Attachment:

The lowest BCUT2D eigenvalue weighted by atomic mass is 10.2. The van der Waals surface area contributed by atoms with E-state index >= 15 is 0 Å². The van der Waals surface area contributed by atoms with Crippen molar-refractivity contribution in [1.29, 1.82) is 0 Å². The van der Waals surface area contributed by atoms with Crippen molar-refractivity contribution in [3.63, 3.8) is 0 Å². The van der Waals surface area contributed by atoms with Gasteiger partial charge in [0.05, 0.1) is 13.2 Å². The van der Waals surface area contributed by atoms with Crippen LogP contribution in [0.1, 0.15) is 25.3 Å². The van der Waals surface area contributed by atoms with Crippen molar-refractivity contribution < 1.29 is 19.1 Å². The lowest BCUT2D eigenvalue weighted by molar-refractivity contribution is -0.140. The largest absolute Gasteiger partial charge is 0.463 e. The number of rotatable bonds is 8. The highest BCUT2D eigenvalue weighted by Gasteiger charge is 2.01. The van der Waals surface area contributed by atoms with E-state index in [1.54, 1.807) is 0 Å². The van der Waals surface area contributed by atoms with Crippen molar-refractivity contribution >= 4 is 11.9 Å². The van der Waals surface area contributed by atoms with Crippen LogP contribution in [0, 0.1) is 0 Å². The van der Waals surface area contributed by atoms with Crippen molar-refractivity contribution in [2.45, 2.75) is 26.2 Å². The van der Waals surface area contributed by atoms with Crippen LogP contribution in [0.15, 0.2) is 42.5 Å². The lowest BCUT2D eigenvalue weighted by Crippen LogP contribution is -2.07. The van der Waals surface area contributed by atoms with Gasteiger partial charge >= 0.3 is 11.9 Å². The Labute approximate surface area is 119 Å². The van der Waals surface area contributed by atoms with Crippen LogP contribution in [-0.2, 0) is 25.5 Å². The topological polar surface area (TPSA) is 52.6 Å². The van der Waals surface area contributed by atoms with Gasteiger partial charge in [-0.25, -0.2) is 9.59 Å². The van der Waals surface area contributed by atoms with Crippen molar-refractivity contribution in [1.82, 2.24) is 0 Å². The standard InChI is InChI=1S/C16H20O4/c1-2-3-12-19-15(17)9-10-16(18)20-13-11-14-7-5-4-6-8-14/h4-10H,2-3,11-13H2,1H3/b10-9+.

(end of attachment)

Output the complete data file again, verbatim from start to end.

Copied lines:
The lowest BCUT2D eigenvalue weighted by atomic mass is 10.2. The van der Waals surface area contributed by atoms with E-state index >= 15 is 0 Å². The van der Waals surface area contributed by atoms with Crippen molar-refractivity contribution in [1.29, 1.82) is 0 Å². The van der Waals surface area contributed by atoms with Crippen molar-refractivity contribution in [3.63, 3.8) is 0 Å². The van der Waals surface area contributed by atoms with Gasteiger partial charge in [0.05, 0.1) is 13.2 Å². The van der Waals surface area contributed by atoms with Crippen LogP contribution in [0.1, 0.15) is 25.3 Å². The van der Waals surface area contributed by atoms with Crippen molar-refractivity contribution < 1.29 is 19.1 Å². The lowest BCUT2D eigenvalue weighted by molar-refractivity contribution is -0.140. The largest absolute Gasteiger partial charge is 0.463 e. The number of rotatable bonds is 8. The highest BCUT2D eigenvalue weighted by Gasteiger charge is 2.01. The van der Waals surface area contributed by atoms with E-state index in [1.54, 1.807) is 0 Å². The van der Waals surface area contributed by atoms with Crippen molar-refractivity contribution >= 4 is 11.9 Å². The van der Waals surface area contributed by atoms with Crippen LogP contribution in [0, 0.1) is 0 Å². The van der Waals surface area contributed by atoms with Crippen molar-refractivity contribution in [2.45, 2.75) is 26.2 Å². The van der Waals surface area contributed by atoms with Crippen LogP contribution in [0.15, 0.2) is 42.5 Å². The lowest BCUT2D eigenvalue weighted by Crippen LogP contribution is -2.07. The van der Waals surface area contributed by atoms with Gasteiger partial charge >= 0.3 is 11.9 Å². The Labute approximate surface area is 119 Å². The van der Waals surface area contributed by atoms with Crippen LogP contribution in [-0.2, 0) is 25.5 Å². The topological polar surface area (TPSA) is 52.6 Å². The van der Waals surface area contributed by atoms with Gasteiger partial charge in [-0.25, -0.2) is 9.59 Å². The van der Waals surface area contributed by atoms with Crippen molar-refractivity contribution in [1.82, 2.24) is 0 Å². The standard InChI is InChI=1S/C16H20O4/c1-2-3-12-19-15(17)9-10-16(18)20-13-11-14-7-5-4-6-8-14/h4-10H,2-3,11-13H2,1H3/b10-9+.